Eye on AI - July 12th, 2019
Welcome to Aigora's "Eye on AI" series, where we round up exciting news at the intersection of consumer science and artificial intelligence!
This week we cover three main topics: the quantification of experience, how text analytics are producing new insights, and the interaction between technological advances and retail. Enjoy!
Quantification of Experience
We begin with week with exciting news out of The Sociable, given the long-standing interest within sensory in predicting sensory profiles based on instrumental measurements. According to the recently published article, “Scent-ient machines are making sense of smell and taste,” companies like Silicon Valley startup Aromyx have begun digitizing human and animal sensory reactions – smell, taste, etc. – to predict human and animal reactions to foods, aromas, chemicals and more.
“By using the human receptors themselves,” Chris Hanson, Aromyx CEO, writes, “Aromyx can achieve objective measurements of taste and smell which should give a much more accurate map of human perception.”
Application is practically universal, with particular interest from the food and beverage, consumer packaged goods, chemicals and agriculture, automotive, and defense and aerospace industries.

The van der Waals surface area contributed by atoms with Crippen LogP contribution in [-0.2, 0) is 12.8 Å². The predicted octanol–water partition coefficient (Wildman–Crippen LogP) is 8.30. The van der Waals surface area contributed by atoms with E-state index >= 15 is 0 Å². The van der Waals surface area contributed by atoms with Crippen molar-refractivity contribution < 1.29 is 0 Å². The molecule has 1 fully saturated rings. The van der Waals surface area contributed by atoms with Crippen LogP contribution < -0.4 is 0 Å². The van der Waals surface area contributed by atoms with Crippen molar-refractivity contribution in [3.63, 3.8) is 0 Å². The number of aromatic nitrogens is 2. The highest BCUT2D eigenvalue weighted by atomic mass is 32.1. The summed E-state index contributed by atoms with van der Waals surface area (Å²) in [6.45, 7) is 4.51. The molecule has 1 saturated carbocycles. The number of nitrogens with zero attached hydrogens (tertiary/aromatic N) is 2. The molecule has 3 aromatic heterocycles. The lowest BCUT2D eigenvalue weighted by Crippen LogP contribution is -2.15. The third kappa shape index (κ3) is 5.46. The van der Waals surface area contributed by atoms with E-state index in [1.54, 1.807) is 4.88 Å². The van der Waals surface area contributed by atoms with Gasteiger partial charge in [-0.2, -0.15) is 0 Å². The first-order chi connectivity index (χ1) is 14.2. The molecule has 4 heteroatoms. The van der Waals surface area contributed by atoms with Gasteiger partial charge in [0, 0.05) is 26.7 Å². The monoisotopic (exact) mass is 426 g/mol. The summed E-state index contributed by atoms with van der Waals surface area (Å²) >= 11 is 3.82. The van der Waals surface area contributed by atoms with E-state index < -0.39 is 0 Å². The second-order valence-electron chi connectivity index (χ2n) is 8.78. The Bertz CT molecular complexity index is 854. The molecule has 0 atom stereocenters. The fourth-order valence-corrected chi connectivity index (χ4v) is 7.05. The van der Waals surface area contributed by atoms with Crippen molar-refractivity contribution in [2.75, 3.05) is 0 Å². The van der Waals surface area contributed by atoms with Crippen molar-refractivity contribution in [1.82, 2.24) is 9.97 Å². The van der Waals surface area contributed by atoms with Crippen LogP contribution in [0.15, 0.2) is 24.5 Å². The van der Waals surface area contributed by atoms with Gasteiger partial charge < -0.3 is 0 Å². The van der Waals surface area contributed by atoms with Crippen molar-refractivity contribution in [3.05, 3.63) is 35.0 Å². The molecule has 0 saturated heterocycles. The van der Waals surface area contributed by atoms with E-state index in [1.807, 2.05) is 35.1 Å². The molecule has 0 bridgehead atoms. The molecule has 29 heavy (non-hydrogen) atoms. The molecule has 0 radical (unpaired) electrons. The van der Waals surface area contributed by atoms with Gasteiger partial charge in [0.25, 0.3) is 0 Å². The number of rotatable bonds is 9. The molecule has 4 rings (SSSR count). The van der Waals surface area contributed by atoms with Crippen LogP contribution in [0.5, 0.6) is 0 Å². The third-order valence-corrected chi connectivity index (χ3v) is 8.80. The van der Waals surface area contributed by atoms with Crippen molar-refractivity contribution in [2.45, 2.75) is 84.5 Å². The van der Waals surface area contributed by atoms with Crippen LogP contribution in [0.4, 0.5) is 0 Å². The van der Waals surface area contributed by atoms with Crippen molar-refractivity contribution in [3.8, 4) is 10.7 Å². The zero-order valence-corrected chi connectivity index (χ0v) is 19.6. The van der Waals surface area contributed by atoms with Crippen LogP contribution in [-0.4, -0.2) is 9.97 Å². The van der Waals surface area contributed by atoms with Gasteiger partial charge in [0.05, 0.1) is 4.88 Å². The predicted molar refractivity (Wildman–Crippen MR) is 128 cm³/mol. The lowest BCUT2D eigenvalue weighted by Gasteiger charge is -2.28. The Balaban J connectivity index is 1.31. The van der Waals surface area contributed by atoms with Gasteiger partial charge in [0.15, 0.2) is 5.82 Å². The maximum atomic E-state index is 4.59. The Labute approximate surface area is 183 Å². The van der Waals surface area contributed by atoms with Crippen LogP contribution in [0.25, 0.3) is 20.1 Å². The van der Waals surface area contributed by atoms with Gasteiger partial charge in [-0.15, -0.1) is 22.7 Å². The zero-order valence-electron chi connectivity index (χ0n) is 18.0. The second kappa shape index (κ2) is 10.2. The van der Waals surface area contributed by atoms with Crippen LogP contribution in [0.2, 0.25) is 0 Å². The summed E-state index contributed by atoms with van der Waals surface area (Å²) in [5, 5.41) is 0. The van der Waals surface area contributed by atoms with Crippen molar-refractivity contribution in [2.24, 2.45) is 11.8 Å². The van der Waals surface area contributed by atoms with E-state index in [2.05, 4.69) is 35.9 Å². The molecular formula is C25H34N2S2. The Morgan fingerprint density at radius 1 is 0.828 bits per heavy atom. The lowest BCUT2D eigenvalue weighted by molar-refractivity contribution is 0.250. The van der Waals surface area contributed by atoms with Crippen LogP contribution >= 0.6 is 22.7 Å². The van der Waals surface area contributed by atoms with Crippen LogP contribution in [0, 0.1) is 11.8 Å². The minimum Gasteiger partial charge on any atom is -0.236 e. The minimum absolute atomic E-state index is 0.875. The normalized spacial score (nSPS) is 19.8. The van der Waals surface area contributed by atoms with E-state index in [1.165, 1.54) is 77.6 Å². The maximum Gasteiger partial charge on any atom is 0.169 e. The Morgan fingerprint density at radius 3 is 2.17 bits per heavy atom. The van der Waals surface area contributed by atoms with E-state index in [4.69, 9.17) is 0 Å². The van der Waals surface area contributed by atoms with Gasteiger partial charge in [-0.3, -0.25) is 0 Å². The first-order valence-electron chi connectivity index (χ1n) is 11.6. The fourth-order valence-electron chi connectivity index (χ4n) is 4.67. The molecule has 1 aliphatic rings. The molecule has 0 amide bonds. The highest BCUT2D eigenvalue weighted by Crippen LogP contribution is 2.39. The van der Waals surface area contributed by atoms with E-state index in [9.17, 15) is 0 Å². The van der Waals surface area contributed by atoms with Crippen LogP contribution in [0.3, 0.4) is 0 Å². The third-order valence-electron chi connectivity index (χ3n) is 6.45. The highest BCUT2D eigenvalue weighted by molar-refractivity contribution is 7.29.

To better understand how Aromyx digitizes smell and taste on their “EssenceChip” system, please watch this short video:
Next, a new study by Dartmouth College, published in the Proceedings of the Royal Society B, found that sounds, shapes, speech and body movements convey the same type of emotional arousal across the senses, helping to explain why nearly anything can have emotional tone and how the same emotional language can be used to describe seemingly unrelated experiences.
“... people automatically perceive the frequency spectrum of whatever is coming into their ears and eyes and compute the average," explains senior author Thalia Wheatley, principal investigator of the Dartmouth Social Systems Laboratory. "This is how people quickly identify the amount of emotional arousal in a person's voices and movements but also in abstract shapes and sounds, such as why spiky shapes seem to convey higher arousal than rounded shapes."
This research could have a downstream impact on the understanding of emotion within consumer communications, so it's worth keeping an eye on progress in this area.
Text Analytics Producing New Insights
Text data are one of the sources of data that are widely available in large quantities to consumer scientists, so we now turn to the topic of how machine learning algorithms are producing new insights when applied to large-scale text corpora.
First, using a machine learning algorithm called Word2Vec, researchers from Lawrence Berkeley National Laboratory were able to sift through millions of abstracts from materials science to make new discoveries that were previously missed by humans.
“It can read any paper on material science, so can make connections that no scientists could,” says researcher Anubhav Jain. “Sometimes it does what a researcher would do; other times it makes these cross-discipline associations.”